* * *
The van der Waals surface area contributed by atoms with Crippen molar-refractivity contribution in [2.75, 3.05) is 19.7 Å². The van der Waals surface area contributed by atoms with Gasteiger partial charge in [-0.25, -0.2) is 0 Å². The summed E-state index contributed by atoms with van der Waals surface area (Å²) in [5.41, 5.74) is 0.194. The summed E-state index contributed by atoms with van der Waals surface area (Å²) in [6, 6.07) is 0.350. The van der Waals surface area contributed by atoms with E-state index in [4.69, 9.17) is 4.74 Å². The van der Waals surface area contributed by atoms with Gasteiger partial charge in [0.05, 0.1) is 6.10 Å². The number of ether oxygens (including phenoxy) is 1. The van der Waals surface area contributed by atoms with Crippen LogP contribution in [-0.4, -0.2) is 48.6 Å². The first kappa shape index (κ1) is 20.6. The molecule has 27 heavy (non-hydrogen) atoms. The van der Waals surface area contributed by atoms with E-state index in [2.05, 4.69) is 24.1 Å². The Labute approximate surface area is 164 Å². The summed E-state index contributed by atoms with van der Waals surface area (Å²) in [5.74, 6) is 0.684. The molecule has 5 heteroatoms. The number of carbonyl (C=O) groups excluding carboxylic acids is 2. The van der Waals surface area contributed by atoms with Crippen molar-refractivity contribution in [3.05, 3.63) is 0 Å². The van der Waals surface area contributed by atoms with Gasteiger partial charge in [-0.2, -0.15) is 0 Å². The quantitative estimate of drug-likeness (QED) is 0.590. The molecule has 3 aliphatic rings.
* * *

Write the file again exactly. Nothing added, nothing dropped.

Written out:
The van der Waals surface area contributed by atoms with Crippen molar-refractivity contribution in [2.75, 3.05) is 19.7 Å². The van der Waals surface area contributed by atoms with Gasteiger partial charge in [-0.25, -0.2) is 0 Å². The summed E-state index contributed by atoms with van der Waals surface area (Å²) in [5.41, 5.74) is 0.194. The summed E-state index contributed by atoms with van der Waals surface area (Å²) in [6, 6.07) is 0.350. The van der Waals surface area contributed by atoms with E-state index in [4.69, 9.17) is 4.74 Å². The van der Waals surface area contributed by atoms with Gasteiger partial charge in [0.05, 0.1) is 6.10 Å². The number of ether oxygens (including phenoxy) is 1. The van der Waals surface area contributed by atoms with Crippen LogP contribution in [-0.4, -0.2) is 48.6 Å². The first kappa shape index (κ1) is 20.6. The molecule has 27 heavy (non-hydrogen) atoms. The van der Waals surface area contributed by atoms with E-state index in [2.05, 4.69) is 24.1 Å². The Labute approximate surface area is 164 Å². The summed E-state index contributed by atoms with van der Waals surface area (Å²) in [5.74, 6) is 0.684. The molecule has 5 heteroatoms. The number of carbonyl (C=O) groups excluding carboxylic acids is 2. The van der Waals surface area contributed by atoms with Crippen molar-refractivity contribution in [3.05, 3.63) is 0 Å². The van der Waals surface area contributed by atoms with Gasteiger partial charge in [-0.2, -0.15) is 0 Å². The quantitative estimate of drug-likeness (QED) is 0.590. The molecule has 3 aliphatic rings.